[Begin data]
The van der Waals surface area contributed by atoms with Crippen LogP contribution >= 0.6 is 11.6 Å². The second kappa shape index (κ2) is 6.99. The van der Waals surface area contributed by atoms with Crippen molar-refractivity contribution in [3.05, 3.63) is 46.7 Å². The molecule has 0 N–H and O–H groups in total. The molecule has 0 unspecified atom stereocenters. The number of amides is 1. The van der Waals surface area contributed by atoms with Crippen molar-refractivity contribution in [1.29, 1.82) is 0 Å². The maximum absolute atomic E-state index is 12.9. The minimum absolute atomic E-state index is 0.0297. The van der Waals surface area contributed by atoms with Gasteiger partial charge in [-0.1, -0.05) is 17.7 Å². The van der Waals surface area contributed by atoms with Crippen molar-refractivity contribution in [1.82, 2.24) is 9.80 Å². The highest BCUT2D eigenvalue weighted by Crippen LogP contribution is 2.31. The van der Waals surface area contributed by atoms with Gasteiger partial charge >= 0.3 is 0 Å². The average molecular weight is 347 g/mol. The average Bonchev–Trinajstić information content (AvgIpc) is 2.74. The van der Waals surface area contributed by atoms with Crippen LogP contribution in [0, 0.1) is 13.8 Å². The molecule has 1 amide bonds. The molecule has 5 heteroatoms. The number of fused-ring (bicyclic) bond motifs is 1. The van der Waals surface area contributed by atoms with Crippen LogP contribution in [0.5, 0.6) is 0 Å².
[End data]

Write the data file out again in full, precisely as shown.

The van der Waals surface area contributed by atoms with Crippen LogP contribution >= 0.6 is 11.6 Å². The second kappa shape index (κ2) is 6.99. The van der Waals surface area contributed by atoms with Crippen molar-refractivity contribution in [3.05, 3.63) is 46.7 Å². The molecule has 0 N–H and O–H groups in total. The molecule has 0 unspecified atom stereocenters. The number of amides is 1. The van der Waals surface area contributed by atoms with Crippen molar-refractivity contribution in [1.29, 1.82) is 0 Å². The maximum absolute atomic E-state index is 12.9. The minimum absolute atomic E-state index is 0.0297. The van der Waals surface area contributed by atoms with Gasteiger partial charge in [-0.1, -0.05) is 17.7 Å². The van der Waals surface area contributed by atoms with Crippen molar-refractivity contribution in [1.82, 2.24) is 9.80 Å². The highest BCUT2D eigenvalue weighted by Crippen LogP contribution is 2.31. The van der Waals surface area contributed by atoms with Gasteiger partial charge >= 0.3 is 0 Å². The average molecular weight is 347 g/mol. The average Bonchev–Trinajstić information content (AvgIpc) is 2.74. The van der Waals surface area contributed by atoms with Crippen LogP contribution in [0, 0.1) is 13.8 Å². The molecule has 1 amide bonds. The molecule has 5 heteroatoms. The number of fused-ring (bicyclic) bond motifs is 1. The van der Waals surface area contributed by atoms with Crippen LogP contribution in [0.5, 0.6) is 0 Å².